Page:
Safety Assessment of a Hemp Extract using Genotoxicity and Oral Repeat-Dose Toxicity Studies in Sprague-Dawley Rats
Dziwenka, M.; Coppock, R.; Alexander, M.; Palumbo, E.; Ramirez, C.; Lermer, S.
Toxicology Reports 7: 376-385
ISSN/ISBN: 2214-7500 PMID: 32123668 DOI: 10.1016/j.toxrep.2020.02.014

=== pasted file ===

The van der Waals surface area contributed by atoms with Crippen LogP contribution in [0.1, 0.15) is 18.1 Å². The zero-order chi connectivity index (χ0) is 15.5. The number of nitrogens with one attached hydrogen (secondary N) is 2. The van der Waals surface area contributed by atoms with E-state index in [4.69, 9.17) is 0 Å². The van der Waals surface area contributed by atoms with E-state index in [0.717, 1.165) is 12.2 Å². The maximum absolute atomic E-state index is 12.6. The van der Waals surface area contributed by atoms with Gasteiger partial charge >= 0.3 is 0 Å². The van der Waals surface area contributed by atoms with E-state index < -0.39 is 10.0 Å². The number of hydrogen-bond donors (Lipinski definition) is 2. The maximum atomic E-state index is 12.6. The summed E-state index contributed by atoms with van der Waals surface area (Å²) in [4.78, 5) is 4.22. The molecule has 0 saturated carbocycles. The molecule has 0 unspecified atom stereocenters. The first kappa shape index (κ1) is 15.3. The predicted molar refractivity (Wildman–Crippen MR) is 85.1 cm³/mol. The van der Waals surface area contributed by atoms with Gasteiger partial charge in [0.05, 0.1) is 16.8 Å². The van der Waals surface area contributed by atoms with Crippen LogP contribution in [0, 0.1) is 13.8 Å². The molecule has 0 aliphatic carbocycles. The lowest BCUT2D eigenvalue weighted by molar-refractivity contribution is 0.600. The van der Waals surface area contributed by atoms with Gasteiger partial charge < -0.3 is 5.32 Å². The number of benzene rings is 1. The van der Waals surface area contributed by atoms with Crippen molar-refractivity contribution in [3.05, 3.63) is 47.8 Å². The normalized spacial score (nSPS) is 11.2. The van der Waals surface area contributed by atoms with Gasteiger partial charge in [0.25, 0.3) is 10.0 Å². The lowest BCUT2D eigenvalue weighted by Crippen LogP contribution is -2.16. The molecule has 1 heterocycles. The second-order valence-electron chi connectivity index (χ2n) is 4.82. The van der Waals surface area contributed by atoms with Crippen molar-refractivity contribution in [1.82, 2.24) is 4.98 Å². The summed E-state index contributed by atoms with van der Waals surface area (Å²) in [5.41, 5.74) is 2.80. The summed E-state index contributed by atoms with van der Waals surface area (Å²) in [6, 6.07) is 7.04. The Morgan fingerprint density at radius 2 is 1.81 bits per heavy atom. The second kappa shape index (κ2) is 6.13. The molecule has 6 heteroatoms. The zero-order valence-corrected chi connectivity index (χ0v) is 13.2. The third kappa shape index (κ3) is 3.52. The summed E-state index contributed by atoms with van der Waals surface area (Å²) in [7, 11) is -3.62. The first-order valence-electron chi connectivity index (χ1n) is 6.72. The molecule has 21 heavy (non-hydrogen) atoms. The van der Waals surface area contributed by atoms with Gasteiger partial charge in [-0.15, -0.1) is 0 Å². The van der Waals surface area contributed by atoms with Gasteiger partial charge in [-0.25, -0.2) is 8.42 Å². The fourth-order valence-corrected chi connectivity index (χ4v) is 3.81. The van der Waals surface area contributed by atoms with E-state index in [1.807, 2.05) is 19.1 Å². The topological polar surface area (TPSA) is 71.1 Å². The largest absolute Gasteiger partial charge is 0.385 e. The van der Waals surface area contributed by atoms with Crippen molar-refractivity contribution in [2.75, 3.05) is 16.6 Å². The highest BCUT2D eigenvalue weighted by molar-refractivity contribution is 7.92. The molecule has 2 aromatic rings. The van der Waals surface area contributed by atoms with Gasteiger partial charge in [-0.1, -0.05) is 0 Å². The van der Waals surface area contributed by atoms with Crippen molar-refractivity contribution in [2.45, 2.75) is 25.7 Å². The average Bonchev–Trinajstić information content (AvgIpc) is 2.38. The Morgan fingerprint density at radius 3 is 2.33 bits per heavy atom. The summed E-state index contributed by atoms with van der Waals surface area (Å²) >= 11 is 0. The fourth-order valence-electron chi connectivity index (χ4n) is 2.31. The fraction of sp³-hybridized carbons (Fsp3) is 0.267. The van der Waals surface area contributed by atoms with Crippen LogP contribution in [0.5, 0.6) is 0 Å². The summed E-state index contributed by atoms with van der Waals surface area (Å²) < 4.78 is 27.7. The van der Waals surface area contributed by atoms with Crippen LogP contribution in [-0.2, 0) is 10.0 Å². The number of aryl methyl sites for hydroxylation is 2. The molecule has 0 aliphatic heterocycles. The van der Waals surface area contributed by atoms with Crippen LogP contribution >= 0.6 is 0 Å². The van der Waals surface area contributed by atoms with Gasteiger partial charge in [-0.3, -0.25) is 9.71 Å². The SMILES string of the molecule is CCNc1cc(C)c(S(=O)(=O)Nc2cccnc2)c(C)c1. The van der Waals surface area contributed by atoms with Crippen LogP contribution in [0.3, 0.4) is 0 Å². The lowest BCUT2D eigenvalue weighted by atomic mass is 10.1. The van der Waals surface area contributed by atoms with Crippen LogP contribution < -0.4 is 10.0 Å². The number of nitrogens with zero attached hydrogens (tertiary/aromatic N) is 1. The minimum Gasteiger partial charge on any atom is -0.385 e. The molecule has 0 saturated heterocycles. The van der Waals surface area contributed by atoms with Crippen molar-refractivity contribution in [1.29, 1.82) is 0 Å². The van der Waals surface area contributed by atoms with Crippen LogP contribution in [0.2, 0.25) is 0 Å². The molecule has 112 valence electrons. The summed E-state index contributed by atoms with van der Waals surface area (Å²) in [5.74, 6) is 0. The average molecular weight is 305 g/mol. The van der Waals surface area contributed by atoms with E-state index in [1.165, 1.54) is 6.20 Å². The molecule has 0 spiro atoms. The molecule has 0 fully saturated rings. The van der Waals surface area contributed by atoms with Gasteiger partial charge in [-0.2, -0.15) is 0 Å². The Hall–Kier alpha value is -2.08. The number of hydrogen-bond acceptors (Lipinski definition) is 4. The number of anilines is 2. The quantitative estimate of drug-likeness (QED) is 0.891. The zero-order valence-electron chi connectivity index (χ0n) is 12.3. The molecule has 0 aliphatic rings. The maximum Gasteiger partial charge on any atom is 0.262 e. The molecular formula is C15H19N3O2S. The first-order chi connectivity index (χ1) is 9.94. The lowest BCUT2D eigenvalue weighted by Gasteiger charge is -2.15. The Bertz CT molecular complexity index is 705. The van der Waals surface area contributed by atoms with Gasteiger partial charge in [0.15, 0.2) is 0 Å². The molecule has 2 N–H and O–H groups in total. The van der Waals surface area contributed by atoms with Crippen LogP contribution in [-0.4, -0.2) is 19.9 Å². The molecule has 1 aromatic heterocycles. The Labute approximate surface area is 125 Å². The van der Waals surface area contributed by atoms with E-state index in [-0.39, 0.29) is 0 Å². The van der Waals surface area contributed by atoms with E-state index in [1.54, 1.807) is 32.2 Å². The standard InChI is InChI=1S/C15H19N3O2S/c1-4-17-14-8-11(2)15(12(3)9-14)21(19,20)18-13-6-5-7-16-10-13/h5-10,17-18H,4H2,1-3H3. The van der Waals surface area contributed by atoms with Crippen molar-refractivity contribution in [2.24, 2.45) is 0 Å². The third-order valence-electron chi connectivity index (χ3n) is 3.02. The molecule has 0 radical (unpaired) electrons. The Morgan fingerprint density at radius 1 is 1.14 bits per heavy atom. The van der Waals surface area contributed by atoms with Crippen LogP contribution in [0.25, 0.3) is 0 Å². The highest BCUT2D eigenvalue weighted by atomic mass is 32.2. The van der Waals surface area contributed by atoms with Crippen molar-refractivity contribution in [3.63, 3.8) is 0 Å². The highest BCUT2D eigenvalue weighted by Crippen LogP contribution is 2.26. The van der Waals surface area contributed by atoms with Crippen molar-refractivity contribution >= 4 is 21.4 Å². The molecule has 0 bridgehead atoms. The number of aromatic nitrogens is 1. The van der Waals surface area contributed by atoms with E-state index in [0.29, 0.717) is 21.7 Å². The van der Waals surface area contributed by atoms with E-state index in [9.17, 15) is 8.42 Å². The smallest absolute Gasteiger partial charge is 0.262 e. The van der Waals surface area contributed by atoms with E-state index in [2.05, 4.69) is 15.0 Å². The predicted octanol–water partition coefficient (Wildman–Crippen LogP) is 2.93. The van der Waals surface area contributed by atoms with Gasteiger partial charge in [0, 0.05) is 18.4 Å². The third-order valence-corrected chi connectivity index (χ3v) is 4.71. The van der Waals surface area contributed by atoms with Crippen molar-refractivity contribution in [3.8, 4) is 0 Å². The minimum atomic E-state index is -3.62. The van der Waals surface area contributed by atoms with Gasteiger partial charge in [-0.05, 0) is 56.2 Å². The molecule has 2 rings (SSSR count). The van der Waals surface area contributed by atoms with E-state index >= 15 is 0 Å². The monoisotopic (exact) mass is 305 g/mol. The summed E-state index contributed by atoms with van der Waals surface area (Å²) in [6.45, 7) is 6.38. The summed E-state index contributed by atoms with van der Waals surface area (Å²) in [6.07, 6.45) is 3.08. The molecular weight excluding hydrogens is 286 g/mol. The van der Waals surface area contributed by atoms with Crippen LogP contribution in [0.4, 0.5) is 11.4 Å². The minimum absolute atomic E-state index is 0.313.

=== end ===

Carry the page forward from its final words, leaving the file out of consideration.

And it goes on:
Cannabinoids are extracted from Cannabis sativa L. and are used for a variety of medicinal purposes. Recently, there has been a focus on the cannabinoid Cannabidiol (CBD) and its potential benefits. This study investigated the safety of a proprietary extract of C. sativa, consisting of 9% hemp extract (of which 6.27% is CBD) and 91% olive oil. The mutagenic potential of the hemp extract was evaluated with the AMES assay inclusive of a hepatic drug metabolizing mix (S9) rich in CYP enzymes. The test article did not elicit evidence of bacterial mutagenicity. GLP compliant 14-day and a 90-day toxicity study were conducted. Olive oil was used as a control. The 90-day study had a 28-day recovery period. Treatments for the 14-day non-recovery range-finding study were 0, 1000, 2000 and 4000 mg test article/kg body weight (bw)/day for 14 days. There was a non-statistically significant (p > 0.05) decrease in body weights for the male and female rats receiving the test article. Hypoactivity, hyperactivity, reduced food consumption and piloerection were observed in the rats receiving 4000 mg test article/kg bw. Histopathology showed an increase in the size of liver cells (hypertrophy) around the central vein (centrilobular) in Groups 3 (3/10) and 4 (5/10) that correlated with increased liver weights. In the 90-day study, 8 groups of rats were dosed with 0, 200, 400 and 800 mg test article/kg bw/day. Groups 5 to 8 had a 28-day recovery. There were no test article-linked changes in clinical observations, physical examinations, Functional Observation Battery, ophthalmology, Motor Activity Assessment, hematology, clinical chemistries and macropathology (all groups). With the exception of the liver and adrenal gland, no test article-linked pathology was observed. For all rats receiving the test article, histopathology showed hypertrophy of liver cells around the central vein. The increase of liver weight is most likely caused by hypertrophy due to up-regulation of the hepatic drug metabolizing enzymes. The hepatocellular hypertrophy was completely reversed in 28 days and was not considered to be an adverse effect. Vacuolization of the adrenal zona fasciculata was observed in the control and 800 mg test article/kg bw groups. The vacuolization of the zona fasciculata was of the same incidence and severity in treatment and control male rats and correlated with an increased in the weights of the adrenal glands. In addition, a statistically significant increase (p<0.05) in adrenal-to-body weight ratios was observed for females receiving 800 mg test article/kg bw. This increase in adrenal-to-body weight ratio did not correlate with any of the pathology findings. The NOAEL for the test article is 800 mg/kg bw/day for female and 400 mg/kg bw/day for male Sprague Dawley rats.